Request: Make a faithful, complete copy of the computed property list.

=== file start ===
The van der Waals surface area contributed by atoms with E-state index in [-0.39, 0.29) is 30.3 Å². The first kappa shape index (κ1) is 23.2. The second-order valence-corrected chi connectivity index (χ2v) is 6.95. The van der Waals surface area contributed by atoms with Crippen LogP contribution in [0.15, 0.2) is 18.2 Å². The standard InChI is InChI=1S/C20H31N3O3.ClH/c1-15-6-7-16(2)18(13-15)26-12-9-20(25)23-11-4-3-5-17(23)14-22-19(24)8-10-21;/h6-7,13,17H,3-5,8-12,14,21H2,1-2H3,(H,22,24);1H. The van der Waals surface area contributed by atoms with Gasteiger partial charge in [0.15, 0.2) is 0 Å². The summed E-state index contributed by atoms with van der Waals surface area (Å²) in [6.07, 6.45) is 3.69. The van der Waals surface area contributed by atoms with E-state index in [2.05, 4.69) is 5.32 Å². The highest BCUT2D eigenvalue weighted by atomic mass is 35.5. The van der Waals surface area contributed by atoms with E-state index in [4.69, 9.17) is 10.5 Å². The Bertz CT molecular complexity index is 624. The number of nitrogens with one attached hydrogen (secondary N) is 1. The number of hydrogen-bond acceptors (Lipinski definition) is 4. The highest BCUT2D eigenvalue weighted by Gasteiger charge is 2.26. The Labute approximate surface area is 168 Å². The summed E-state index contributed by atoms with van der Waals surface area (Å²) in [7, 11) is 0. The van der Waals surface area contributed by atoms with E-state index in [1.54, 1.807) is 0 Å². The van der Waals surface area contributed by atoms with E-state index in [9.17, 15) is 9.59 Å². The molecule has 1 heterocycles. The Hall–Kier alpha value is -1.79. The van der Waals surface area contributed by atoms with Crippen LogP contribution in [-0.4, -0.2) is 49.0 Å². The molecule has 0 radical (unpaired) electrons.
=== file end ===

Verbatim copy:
The van der Waals surface area contributed by atoms with E-state index in [-0.39, 0.29) is 30.3 Å². The first kappa shape index (κ1) is 23.2. The second-order valence-corrected chi connectivity index (χ2v) is 6.95. The van der Waals surface area contributed by atoms with Crippen LogP contribution in [0.15, 0.2) is 18.2 Å². The standard InChI is InChI=1S/C20H31N3O3.ClH/c1-15-6-7-16(2)18(13-15)26-12-9-20(25)23-11-4-3-5-17(23)14-22-19(24)8-10-21;/h6-7,13,17H,3-5,8-12,14,21H2,1-2H3,(H,22,24);1H. The van der Waals surface area contributed by atoms with Gasteiger partial charge in [0.15, 0.2) is 0 Å². The summed E-state index contributed by atoms with van der Waals surface area (Å²) in [6.07, 6.45) is 3.69. The van der Waals surface area contributed by atoms with E-state index in [2.05, 4.69) is 5.32 Å². The highest BCUT2D eigenvalue weighted by atomic mass is 35.5. The van der Waals surface area contributed by atoms with E-state index in [4.69, 9.17) is 10.5 Å². The Bertz CT molecular complexity index is 624. The number of nitrogens with one attached hydrogen (secondary N) is 1. The number of hydrogen-bond acceptors (Lipinski definition) is 4. The highest BCUT2D eigenvalue weighted by Gasteiger charge is 2.26. The Labute approximate surface area is 168 Å². The summed E-state index contributed by atoms with van der Waals surface area (Å²) in [7, 11) is 0. The van der Waals surface area contributed by atoms with E-state index in [1.54, 1.807) is 0 Å². The van der Waals surface area contributed by atoms with E-state index in [9.17, 15) is 9.59 Å². The molecule has 1 heterocycles. The Hall–Kier alpha value is -1.79. The van der Waals surface area contributed by atoms with Crippen LogP contribution in [-0.4, -0.2) is 49.0 Å². The molecule has 0 radical (unpaired) electrons.